Staking Out Agents

May 20, 2019 | Authors, Business

Picture this:

You’re in a police car, waiting in a convenient alley or driveway not far from an ominous-looking building. You have 2 dozen doughnuts and a 12-pack of Mountain Dew, as well as some empty beer bottles to pee in. Your partner is at the wheel. He is only two days away from retirement.

That’s right, you’re on a stakeout. Which, if any of this were literal, would mean that you would be waiting for a specific person to come out of their enclosure, so you could either follow them or arrest them on the spot.

The stakeout has a long a cherishes history in law enforcement (and cop movies). But in this post, we are interested in a different kind of stakeout, targeting a different kind of quarry. For we are authors, and we are hunting the most dangerous game.

I’m talking about those most wascally of wabbits: the literary agent.

It’s all Part of the Process

I know it seems like most of my posts are about working toward publication. But there is a lot of nuance, as well as new information to share. Sometimes I learn things. Sometimes the rules change. And sometimes the truth just requires further examination.

For an established author, an agent is often a nice thing to have. And for a first-time author, getting an agent is almost mandatory.

But not just any agent will get the job done. Some agents are lousy, and a great many others are dandy, yet not right for you.

So, who’s Your Dream Agent, Mr. Horne?

Even seen that show, Frasier?

In one episode, Dr. Frasier Crane acquires an agent named Bebe Glazer. She was played by Harriet Harris and became an infrequent guest star on the show.

And she was pure evil.

The central conceit of her character is that she was so dedicated to advancing Frasier’s career that she would make him stoop to any low and sell out in the most ridiculous of ways, all for his greater publicity and recognition. It is implied that she has even committed murder, on occasion, in the interest of her clients.

I am sure I would regret having an agent like that. Yet…I can’t help but be enticed by the idea. My favorite quote from this character, from the show, or possibly from any TV show, is when she tells Frasier:

“I had to choose between being a good agent and being a good person, because, believe me, you can’t be both.”

And, against my better judgment, I have to admire that kind of tenacity. It certainly feels like the ruthless have an advantage in publishing.

But in all seriousness, the biggest worry I have (apart from the idea that I might never find an agent) is that I will end up with an agent who isn’t concerned with commercial success (an irrational fear, I’m sure, considering the nature of the business).

I’m also afraid that the agents I query have no idea how far I am willing to go for commercial success. I am willing to put in the hours, navigate the dangerous waters, and do what it takes to land in every bookstore on the planet. I am not a hobbyist. This is my career. But that doesn’t necessarily come through in a brief query letter.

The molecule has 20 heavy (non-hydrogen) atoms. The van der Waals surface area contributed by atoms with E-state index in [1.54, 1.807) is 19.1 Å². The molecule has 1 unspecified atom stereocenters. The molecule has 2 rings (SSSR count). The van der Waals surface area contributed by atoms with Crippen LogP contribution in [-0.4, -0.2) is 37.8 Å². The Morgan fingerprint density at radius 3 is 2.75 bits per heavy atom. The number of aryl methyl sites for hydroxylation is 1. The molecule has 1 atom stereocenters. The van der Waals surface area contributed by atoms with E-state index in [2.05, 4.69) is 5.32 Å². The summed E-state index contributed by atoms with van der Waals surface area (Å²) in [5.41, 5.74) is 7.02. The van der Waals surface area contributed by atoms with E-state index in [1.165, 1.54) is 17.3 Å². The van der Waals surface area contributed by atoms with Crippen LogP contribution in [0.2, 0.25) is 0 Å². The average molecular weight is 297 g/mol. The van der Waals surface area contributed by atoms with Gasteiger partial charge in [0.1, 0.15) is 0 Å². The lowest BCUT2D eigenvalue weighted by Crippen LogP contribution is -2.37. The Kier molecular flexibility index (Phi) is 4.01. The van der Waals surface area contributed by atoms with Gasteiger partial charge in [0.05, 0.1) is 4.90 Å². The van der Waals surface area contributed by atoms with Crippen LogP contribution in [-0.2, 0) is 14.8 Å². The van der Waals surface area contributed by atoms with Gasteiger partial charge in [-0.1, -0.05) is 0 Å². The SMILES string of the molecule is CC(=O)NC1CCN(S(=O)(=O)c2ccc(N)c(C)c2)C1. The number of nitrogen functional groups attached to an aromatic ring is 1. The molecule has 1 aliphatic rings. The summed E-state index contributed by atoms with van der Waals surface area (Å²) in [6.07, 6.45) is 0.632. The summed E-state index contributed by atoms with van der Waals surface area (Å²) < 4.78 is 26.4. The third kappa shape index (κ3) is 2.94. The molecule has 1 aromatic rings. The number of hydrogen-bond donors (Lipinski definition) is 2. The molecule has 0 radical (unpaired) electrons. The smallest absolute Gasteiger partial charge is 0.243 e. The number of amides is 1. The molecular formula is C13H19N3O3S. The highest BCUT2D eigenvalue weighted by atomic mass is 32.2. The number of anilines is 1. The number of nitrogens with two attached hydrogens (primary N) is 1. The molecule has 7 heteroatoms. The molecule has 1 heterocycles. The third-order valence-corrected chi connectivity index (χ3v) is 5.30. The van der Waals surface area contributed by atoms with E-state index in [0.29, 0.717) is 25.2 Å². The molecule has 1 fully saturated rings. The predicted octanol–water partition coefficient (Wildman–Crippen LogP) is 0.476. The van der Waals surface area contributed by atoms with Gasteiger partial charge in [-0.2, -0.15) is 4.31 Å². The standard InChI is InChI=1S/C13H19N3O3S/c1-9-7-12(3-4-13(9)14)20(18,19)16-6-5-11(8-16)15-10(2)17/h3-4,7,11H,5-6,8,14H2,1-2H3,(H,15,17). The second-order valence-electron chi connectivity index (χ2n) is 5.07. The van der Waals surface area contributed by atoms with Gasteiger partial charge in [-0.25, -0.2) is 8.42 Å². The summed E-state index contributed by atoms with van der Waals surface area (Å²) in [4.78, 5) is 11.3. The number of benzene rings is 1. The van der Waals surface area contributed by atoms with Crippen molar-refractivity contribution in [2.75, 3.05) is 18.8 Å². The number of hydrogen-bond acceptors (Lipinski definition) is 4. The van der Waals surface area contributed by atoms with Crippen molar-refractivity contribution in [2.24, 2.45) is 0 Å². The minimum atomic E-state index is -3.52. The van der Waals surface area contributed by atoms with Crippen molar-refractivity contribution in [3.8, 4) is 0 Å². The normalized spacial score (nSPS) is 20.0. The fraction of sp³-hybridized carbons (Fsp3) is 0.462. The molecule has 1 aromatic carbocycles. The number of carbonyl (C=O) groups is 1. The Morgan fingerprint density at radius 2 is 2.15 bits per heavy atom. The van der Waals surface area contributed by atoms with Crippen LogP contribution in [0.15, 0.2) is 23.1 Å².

But we’re getting off track. Today we are exploring the process of staking out an agent. Which, like a literal stakeout, requires gathering intel and strategically following clues to locate and track a specific person.

The only real difference is that we are trying to track that person’s mind, rather than their body.

Don’t Call It Cyber-stalking (even though It Totally Is)

Querying the wrong agent is both a waste of time and a signal, by the author, that he is not ready for the business. To avoid these issues, the author needs to confirm beforehand that the agent being queried is at least within the same ballpark as the book being sold.

This means doing a healthy amount of research, which often involves doing an unhealthy amount of research. Aside from the agent’s own listed preferences and credentials, it helps to lookup past articles and interviews of this agent, their social media profiles, mentions made of them by former and current clients, their work history, and so forth.

A lot of these sources are put out intentionally by the agent. Most of them like leaving obvious hints about what they’re looking for, and in as many places as possible.

But then, every once in a while, you’ll find an agent for whom there is no clear data. They do not list preferences on their agency website. They have no social media. They do not have listings on Manuscript Wish List or AgentQuery. Yet they are not nobodies who have never sold a book. Some of them, I find, are actually senior agents at long-established agencies.

I’d like to believe that they just don’t accept unsolicited queries at all. But no, many of them state they are open to queries. They’re just…not forthcoming about what they want.

Naturally, I find it better to simply avoid these kinds of agents.

So What’s the Best Way to Stakeout an Agent?

Well, my current method involves browsing Amazon for books similar to my own, then discovering who represented those books. This can usually be done with QueryTracker’s “Who reps Whom” tool.

Better methods may exist, but this is relatively quick and certainly efficient. Trying to shop agents by genre alone is imprecise to the point of being largely useless. Agents are readers. They’re looking for something that specifically fits their niche. And that niche is often more narrow than the genre labels that bookstores use.

But whatever method you use, you have to be willing to dig deep enough to get an idea of what this agent really wants. Because if you’re not sure, then you’re bound to be disappointed by the outcome.

If I find a better way, I’ll be sure to let you know. Until then, I’ve always got your back.